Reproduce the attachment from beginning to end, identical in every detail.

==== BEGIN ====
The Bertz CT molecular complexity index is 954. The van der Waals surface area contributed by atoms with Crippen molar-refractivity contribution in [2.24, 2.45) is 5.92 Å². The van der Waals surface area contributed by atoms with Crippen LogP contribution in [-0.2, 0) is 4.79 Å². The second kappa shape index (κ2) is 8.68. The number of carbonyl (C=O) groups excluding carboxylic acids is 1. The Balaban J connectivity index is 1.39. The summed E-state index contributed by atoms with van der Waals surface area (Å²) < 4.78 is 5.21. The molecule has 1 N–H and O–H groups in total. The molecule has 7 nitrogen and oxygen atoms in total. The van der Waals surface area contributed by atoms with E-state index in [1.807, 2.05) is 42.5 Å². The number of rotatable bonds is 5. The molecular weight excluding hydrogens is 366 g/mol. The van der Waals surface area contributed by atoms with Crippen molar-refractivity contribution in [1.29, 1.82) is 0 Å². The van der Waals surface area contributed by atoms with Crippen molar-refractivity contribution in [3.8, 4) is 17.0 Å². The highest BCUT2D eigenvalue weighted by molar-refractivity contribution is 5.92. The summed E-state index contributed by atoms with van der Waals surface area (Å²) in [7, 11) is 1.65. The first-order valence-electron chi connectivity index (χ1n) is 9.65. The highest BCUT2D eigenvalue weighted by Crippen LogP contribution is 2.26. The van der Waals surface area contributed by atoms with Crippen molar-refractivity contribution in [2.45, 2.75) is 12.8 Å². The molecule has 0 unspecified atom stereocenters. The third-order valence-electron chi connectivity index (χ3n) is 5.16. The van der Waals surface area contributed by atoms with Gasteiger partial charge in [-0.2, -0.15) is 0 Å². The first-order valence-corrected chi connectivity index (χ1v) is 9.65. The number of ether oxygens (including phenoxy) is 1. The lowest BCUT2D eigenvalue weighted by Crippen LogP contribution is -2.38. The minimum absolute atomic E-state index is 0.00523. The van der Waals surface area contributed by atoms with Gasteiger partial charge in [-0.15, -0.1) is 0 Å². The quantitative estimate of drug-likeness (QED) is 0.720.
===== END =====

The Bertz CT molecular complexity index is 954. The van der Waals surface area contributed by atoms with Crippen molar-refractivity contribution in [2.24, 2.45) is 5.92 Å². The van der Waals surface area contributed by atoms with Crippen LogP contribution in [-0.2, 0) is 4.79 Å². The second kappa shape index (κ2) is 8.68. The number of carbonyl (C=O) groups excluding carboxylic acids is 1. The Balaban J connectivity index is 1.39. The summed E-state index contributed by atoms with van der Waals surface area (Å²) < 4.78 is 5.21. The molecule has 1 N–H and O–H groups in total. The molecule has 7 nitrogen and oxygen atoms in total. The van der Waals surface area contributed by atoms with E-state index in [1.807, 2.05) is 42.5 Å². The number of rotatable bonds is 5. The molecular weight excluding hydrogens is 366 g/mol. The van der Waals surface area contributed by atoms with Crippen molar-refractivity contribution in [1.29, 1.82) is 0 Å². The van der Waals surface area contributed by atoms with Crippen molar-refractivity contribution in [3.8, 4) is 17.0 Å². The highest BCUT2D eigenvalue weighted by molar-refractivity contribution is 5.92. The summed E-state index contributed by atoms with van der Waals surface area (Å²) in [7, 11) is 1.65. The first-order valence-electron chi connectivity index (χ1n) is 9.65. The highest BCUT2D eigenvalue weighted by Crippen LogP contribution is 2.26. The van der Waals surface area contributed by atoms with Crippen molar-refractivity contribution in [2.45, 2.75) is 12.8 Å². The molecule has 0 unspecified atom stereocenters. The third-order valence-electron chi connectivity index (χ3n) is 5.16. The van der Waals surface area contributed by atoms with Gasteiger partial charge in [-0.2, -0.15) is 0 Å². The first-order valence-corrected chi connectivity index (χ1v) is 9.65. The number of ether oxygens (including phenoxy) is 1. The lowest BCUT2D eigenvalue weighted by Crippen LogP contribution is -2.38. The minimum absolute atomic E-state index is 0.00523. The van der Waals surface area contributed by atoms with Gasteiger partial charge in [-0.15, -0.1) is 0 Å². The quantitative estimate of drug-likeness (QED) is 0.720.